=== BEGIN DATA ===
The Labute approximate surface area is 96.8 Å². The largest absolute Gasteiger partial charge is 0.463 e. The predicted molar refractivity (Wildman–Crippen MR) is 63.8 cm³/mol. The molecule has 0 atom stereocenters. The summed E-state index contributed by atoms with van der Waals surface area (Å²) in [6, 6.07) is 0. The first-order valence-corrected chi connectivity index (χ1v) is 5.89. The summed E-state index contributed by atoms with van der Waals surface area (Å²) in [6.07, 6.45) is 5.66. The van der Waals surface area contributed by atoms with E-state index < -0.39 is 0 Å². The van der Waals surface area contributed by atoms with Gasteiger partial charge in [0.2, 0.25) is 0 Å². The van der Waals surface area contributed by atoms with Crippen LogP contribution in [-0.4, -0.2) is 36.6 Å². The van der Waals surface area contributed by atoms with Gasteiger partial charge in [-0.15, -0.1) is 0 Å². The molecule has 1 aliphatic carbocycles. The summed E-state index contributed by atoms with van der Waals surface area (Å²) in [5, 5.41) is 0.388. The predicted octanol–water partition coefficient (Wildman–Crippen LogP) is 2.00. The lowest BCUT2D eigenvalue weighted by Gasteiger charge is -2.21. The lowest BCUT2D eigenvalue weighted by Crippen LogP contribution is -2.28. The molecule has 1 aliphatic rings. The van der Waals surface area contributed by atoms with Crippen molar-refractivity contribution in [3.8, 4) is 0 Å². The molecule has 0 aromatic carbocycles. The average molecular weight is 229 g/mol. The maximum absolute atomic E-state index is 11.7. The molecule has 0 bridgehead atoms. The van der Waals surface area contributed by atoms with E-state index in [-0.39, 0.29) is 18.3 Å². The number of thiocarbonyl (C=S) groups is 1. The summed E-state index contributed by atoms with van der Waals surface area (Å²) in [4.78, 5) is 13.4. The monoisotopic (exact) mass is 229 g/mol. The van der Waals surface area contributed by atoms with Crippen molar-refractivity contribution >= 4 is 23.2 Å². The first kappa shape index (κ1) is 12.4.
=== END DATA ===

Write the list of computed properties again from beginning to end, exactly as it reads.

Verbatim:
The Labute approximate surface area is 96.8 Å². The largest absolute Gasteiger partial charge is 0.463 e. The predicted molar refractivity (Wildman–Crippen MR) is 63.8 cm³/mol. The molecule has 0 atom stereocenters. The summed E-state index contributed by atoms with van der Waals surface area (Å²) in [6, 6.07) is 0. The first-order valence-corrected chi connectivity index (χ1v) is 5.89. The summed E-state index contributed by atoms with van der Waals surface area (Å²) in [6.07, 6.45) is 5.66. The van der Waals surface area contributed by atoms with E-state index < -0.39 is 0 Å². The van der Waals surface area contributed by atoms with Gasteiger partial charge in [0.2, 0.25) is 0 Å². The van der Waals surface area contributed by atoms with Crippen LogP contribution in [-0.4, -0.2) is 36.6 Å². The van der Waals surface area contributed by atoms with Gasteiger partial charge in [-0.15, -0.1) is 0 Å². The molecule has 1 aliphatic carbocycles. The summed E-state index contributed by atoms with van der Waals surface area (Å²) in [5, 5.41) is 0.388. The predicted octanol–water partition coefficient (Wildman–Crippen LogP) is 2.00. The lowest BCUT2D eigenvalue weighted by Gasteiger charge is -2.21. The lowest BCUT2D eigenvalue weighted by Crippen LogP contribution is -2.28. The molecule has 1 aliphatic rings. The van der Waals surface area contributed by atoms with Crippen molar-refractivity contribution in [3.8, 4) is 0 Å². The molecule has 0 aromatic carbocycles. The average molecular weight is 229 g/mol. The maximum absolute atomic E-state index is 11.7. The molecule has 0 bridgehead atoms. The van der Waals surface area contributed by atoms with E-state index in [-0.39, 0.29) is 18.3 Å². The number of thiocarbonyl (C=S) groups is 1. The summed E-state index contributed by atoms with van der Waals surface area (Å²) in [4.78, 5) is 13.4. The monoisotopic (exact) mass is 229 g/mol. The van der Waals surface area contributed by atoms with Crippen molar-refractivity contribution >= 4 is 23.2 Å². The first kappa shape index (κ1) is 12.4.